P.J. Fleck often refers to games as data points, chances for him and his Gophers football coaching staff to gather information, assess the team's performance and make changes where needed.

For fans, judging games typically becomes more emotional than analytical, with spectators invested in the pride of their team winning or losing. It's a black-or-white result for many, with little room for gray area.

Some matchups, though, carry more emotional heft than others and need that jolt of energy. Saturday's contest against Nebraska falls into that category.

“I'm not into sloganeering. If the players need me to motivate them all the time or come up with a unique slogan to play harder, I probably don't have the right players.”
Nebraska coach Scott Frost

Coming off their bye week, the Gophers drag a 3-2 record into Huntington Bank Stadium, a mark boosted by their victory Purdue last time out but forever marred by the home loss to Bowling Green, a bottom-feeder in the Mid-American Conference.

The Gophers are down to their No. 3 running back because of injuries, trot out a passing attack that's averaged only seven completions in the past two games and just lost a former offensive line starter to the transfer portal. Amid all that, tangible improvement remains a must from an offense that ranks 12th in the Big Ten in total yards.

"When you have a constantly revolving door of playmakers, at least on offense, it's really hard to get that consistency at times,'' said Fleck, who expects a healthier Chris Autman-Bell to give the receiving corps a lift.

Fleck and his Gophers will need more than a popgun threat on offense to keep pace with the Cornhuskers, who average 31.9 points per game and have a quarterback in Adrian Martinez who averages 314.9 total yards per game. The erratic Martinez of years past is changing the narrative.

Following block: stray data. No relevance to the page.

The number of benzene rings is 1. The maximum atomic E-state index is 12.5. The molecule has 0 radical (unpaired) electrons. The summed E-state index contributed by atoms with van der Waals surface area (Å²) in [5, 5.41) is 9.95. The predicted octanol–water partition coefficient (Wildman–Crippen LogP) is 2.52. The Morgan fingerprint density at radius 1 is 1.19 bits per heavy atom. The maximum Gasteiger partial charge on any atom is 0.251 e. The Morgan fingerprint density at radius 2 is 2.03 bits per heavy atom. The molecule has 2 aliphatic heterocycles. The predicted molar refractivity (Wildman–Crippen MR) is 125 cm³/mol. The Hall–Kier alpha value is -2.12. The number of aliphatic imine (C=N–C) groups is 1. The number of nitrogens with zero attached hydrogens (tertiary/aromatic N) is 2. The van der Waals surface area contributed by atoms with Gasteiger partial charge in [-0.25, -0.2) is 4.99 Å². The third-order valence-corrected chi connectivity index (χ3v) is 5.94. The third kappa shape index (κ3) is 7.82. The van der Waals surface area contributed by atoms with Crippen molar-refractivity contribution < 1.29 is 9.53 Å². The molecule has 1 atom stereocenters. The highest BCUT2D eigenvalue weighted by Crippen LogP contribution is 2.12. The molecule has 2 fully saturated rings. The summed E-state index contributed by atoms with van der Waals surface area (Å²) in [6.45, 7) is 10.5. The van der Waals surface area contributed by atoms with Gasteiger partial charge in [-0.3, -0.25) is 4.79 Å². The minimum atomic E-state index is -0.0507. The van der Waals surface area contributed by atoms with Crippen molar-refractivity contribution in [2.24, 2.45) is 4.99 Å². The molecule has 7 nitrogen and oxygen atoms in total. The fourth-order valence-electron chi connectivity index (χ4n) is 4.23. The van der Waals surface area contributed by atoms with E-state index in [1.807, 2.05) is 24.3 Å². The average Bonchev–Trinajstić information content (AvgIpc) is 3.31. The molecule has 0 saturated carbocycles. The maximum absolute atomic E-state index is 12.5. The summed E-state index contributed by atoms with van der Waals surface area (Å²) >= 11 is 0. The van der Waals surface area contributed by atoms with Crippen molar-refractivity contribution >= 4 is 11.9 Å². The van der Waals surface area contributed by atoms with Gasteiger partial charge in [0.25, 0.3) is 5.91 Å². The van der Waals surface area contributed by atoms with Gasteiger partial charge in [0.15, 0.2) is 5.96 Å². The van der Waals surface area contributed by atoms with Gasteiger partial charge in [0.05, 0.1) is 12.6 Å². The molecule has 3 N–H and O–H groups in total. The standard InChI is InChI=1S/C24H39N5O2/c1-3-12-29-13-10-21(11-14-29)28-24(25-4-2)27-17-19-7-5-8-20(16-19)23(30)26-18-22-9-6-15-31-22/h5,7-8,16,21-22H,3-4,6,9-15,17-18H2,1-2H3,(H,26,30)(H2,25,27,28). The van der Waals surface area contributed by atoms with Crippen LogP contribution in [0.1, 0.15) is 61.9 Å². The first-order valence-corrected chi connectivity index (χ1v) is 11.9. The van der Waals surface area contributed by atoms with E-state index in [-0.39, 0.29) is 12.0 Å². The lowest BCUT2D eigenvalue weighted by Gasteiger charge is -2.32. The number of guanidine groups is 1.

It was easy to write off Nebraska when it opened the season with a 30-22 loss at Illinois, but a fourth-consecutive losing season under coach Scott Frost is no longer a foregone conclusion. The Huskers are 3-4, though they've lost to No. 4 Oklahoma, No. 8 Michigan and No. 10 Michigan State by a combined 13 points. And when given a snack from the MAC like Buffalo, they didn't choke on it.

What adds more intrigue to Saturday's game is the recent history — and some dislike — between the combatants. Minnesota has won two in a row and three of the past four against the Huskers and has finished ahead of Nebraska in the Big Ten West standings for the past two years. That doesn't sit well with a proud program like Nebraska, which is only 5-5 against the Gophers since joining the Big Ten.

"I'm not into sloganeering,'' Frost said during Big Ten Media Days in July, a perceived shot at Fleck's "Row the Boat'' culture. "If the players need me to motivate them all the time or come up with a unique slogan to play harder, I probably don't have the right players.''

Nebraska, under Tom Osborne, won three national championships and lost a de facto national title game in a five-year span from 1993 to '97. That's the lofty standard to which the Huskers aspire. In 2014, Bo Pelini got fired, in part, because he couldn't break a seven-year run of either 9-4 or 10-4 seasons. Since then, Nebraska has reached nine wins only once, in 2016. Frost's best season so far is 5-7 in 2019.

Here's the deal for the Gophers: They have the opportunity Saturday not only to stay in the Big Ten West race, one game behind Iowa, but also to bury the Huskers for 2021. A Minnesota win drops Nebraska to 1-4 in the Big Ten and provides Fleck and Co. the chance to lord that over the Huskers on the recruiting trail.

One issue: Are the Gophers good enough to seize that chance? The answer comes Saturday afternoon.